Just to be clear, I do not accept the claim that China trade has done enormous damage to America’s working class.  Contrary to widespread impression, the recent paper by Autor, Dorn and Hanson does not provide convincing data for a big net loss of jobs because of China trade.  The  job market did very well during the period they examined (1990-2007), indeed far better than in Germany (which had huge trade surpluses).  In my view there has been little or no net loss in jobs in the US due to trade.  Losses in some cities and gains in others.  In addition, working class Americans (as a whole) have gained enormously from the lower prices resulting from Chinese imports.

But even if I were 100% wrong in my views of the positive effects (on the US) of China trade, I’d view opposition to China trade as morally indefensible.  In the comment section, people will tell me that it’s the job of the US government to defend the interests of US citizens, and that we should not care about the welfare of the Chinese.  I don’t accept that, and even if I did I’d still argue that China trade benefits the US.  But these commenters are people with whom Smith would strongly disagree with on almost any other issue.  He should think twice about whether he wants to be associated with people who don’t care at all about the welfare of hundreds of millions of poor Asians.  Smith’s a liberal-minded person, and I’m sure he does care about the welfare of people in the third world.  My guess is that this is just an oversight on his part.

Another possibility is that I misinterpreted his argument.  (Surely the first time that has ever happened in the blogosphere!)  I understand that Smith doesn’t explicitly advocate not trading with China, and that his post is forward-looking.  But he’s relying on the claim of backward-looking studies (such as ADH) for his assertion that China trade hurt the US.  I don’t see how you can rely on those studies, and still claim that your opposition to more China trade is merely forward-looking.  Nonetheless if Smith wants to specifically suggest that previous trade with China was a good thing because it helped China develop, but he wants no more liberalization, I’ll amend this post.  In that case I’d say his argument makes no sense at all, rather than being morally indefensible.  Trump also says that our past trade with China has been a bad thing—at least that argument is consistent.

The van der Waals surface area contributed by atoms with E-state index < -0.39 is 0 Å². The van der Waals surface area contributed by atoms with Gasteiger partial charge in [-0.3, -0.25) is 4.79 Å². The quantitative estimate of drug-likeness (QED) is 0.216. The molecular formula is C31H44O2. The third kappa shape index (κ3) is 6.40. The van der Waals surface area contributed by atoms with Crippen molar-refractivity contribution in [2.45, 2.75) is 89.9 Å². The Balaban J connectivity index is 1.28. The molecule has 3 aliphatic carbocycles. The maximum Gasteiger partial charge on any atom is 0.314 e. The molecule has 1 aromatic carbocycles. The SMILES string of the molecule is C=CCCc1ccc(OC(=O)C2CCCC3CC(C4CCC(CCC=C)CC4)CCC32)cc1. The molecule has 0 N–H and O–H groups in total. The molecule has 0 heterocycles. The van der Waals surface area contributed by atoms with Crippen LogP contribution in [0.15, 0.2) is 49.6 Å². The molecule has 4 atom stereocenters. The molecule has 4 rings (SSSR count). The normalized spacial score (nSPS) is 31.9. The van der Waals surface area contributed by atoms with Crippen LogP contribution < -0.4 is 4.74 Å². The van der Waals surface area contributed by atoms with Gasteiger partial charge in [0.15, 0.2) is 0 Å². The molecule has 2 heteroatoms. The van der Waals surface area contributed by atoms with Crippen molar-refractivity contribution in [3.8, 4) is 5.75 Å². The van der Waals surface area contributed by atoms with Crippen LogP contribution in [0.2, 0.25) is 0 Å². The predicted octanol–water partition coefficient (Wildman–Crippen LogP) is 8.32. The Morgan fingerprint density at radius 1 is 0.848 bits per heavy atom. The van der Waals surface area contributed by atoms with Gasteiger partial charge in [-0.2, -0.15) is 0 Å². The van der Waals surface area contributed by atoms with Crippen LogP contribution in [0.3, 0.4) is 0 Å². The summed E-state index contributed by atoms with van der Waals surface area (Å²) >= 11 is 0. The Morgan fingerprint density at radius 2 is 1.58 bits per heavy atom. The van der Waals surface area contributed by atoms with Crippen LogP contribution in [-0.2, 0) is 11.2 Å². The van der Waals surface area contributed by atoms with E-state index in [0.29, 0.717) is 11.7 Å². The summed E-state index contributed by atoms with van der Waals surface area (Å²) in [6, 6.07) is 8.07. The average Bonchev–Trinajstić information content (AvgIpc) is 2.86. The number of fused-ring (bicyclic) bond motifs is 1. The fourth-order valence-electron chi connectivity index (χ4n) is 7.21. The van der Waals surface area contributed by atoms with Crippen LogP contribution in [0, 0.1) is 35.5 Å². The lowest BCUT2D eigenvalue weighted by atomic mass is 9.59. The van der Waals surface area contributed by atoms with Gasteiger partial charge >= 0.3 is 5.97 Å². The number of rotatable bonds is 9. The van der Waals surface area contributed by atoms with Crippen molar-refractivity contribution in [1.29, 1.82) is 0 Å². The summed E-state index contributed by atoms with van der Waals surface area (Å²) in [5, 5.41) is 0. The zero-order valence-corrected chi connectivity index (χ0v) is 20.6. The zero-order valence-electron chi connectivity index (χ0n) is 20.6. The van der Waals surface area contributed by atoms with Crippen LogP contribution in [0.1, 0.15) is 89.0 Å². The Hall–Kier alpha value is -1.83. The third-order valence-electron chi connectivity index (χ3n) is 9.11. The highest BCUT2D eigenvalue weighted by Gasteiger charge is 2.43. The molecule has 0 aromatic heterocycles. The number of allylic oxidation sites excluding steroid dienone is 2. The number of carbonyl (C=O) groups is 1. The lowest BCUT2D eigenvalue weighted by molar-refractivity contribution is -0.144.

Countries of the past, and future

Remember the Sports Illustrated jinx?  Athletes that appeared on the cover of Sports Illustrated often saw their performance drop off sharply.  I wonder if the same applies to Paul Krugman?  Here’s a Krugman post from 2013, trashing the Irish economic model:

The one sense in which Ireland has made some progress is that it has somewhat reassured bond investors that its population will continue to sullenly acquiesce in austerity; as a result, Irish 10-year rates, while still at a large premium, are now 60-80 basis points below those of Italy and Spain.

But the repeated invocation of Ireland as a role model has gotten to be a sick joke.

I’m not sure the Irish feel “sullen” about the 9.2% RGDP growth announced last week:

Screen Shot 2016-03-10 at 9.09.48 AMNotice that Ireland’s dramatic turnaround began almost immediately after Krugman’s August 2013 post.  The post was entitled:

Ireland Is The Success Story Of The Future, And Always Will Be

So what type of economic model does Krugman like?

Just to be clear, I think Brazil is going pretty well, and has had good leadership. But why exactly is Brazil an impressive “BRIC” while Argentina is always disparaged? Actually, we know why — but it doesn’t speak well for the state of economics reporting.